2018 MacArthur Fellow John Keene at LIU Brooklyn’s Kumble Theater

Kumble Theater, LIU Brooklyn


1 University Plaza
Brooklyn, NY 11201

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LIU Brooklyn is proud to announce that acclaimed fiction writer and 2018 MacArthur Fellow John Keene will deliver this year’s “Starting from Paumonok” lecture. This annual event takes its name from a poem by Walt Whitman. Its title invokes the Native American word for Long Island and acknowledges the University’s geographic and cultural connection to one of Brooklyn’s—and Long Island’s—foremost literary figures. Among those who’ve previously appeared in this lecture series are the novelists Sandra Cisneros, Gary Shteyngart and Edwidge Danticat; the poets Claudia Rankine and Tracy K. Smith; and the playwright Lynn Nottage.

Winner of the American Book Award and the Windham Campbell Prize in Fiction, John Keenereceived an A.B. from Harvard University and an M.F.A. from New York University. Currently he is a professor and chair of the Department of African American and African Studies and a professor in the Department of English at Rutgers University-Newark. He was a member of the Dark Room Collective and a graduate fellow of Cave Canem. He is the author of the novel Annotations; the poetry collection Seismosis, an art-text collaboration with artist Christopher Stackhouse; and the short-fiction collection, Counternarratives. His writing has appeared in TriQuarterly, the Kenyon Review and Ploughshares, among other journals. He translated Brazilian author Hilda Hilst’s novel, Letters from a Seducer, from Portuguese.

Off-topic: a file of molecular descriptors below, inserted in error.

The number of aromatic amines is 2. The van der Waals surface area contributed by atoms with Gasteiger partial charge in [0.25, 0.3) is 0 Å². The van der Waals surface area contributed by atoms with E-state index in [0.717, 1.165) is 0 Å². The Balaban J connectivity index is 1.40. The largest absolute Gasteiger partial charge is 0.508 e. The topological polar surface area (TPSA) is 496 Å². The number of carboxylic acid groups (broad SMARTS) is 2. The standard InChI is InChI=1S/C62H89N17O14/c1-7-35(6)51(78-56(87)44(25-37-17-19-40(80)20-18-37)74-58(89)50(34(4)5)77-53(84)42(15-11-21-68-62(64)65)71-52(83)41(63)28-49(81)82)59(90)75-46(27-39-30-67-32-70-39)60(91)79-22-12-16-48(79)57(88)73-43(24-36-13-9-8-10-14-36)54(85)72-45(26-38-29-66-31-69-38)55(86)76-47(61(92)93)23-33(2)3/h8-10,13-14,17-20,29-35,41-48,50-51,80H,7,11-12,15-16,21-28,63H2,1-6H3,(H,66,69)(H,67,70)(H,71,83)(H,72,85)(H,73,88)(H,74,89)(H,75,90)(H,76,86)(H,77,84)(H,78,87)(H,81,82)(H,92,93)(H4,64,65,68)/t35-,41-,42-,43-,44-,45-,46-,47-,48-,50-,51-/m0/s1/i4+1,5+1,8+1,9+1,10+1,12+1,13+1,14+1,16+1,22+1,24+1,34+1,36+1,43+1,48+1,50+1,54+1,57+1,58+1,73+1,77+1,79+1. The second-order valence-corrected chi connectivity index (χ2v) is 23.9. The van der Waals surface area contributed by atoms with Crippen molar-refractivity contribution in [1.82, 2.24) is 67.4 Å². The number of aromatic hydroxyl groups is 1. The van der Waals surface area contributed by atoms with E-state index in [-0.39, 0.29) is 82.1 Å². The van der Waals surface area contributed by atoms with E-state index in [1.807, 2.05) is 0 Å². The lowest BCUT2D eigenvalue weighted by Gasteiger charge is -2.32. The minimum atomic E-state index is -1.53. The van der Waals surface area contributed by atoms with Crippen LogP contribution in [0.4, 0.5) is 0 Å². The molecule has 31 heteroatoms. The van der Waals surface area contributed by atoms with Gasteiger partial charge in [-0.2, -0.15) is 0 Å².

With ongoing support from the Mellon Foundation fund and LIU’s John P. McGrath Fund, the Paumanok lecture is presented by the Department of English, Philosophy and Languages at LIU Brooklyn. Following the talk by John Keene, Parsons Family University Professor of Creative Writing Erica Hunt will join him on stage for a short interview before taking questions from the audience. Afterwards, he will sign books in the Kumble Theater lobby, thanks to a partnership with Greenlight Books in Brooklyn.

The lecture is free and open to the public.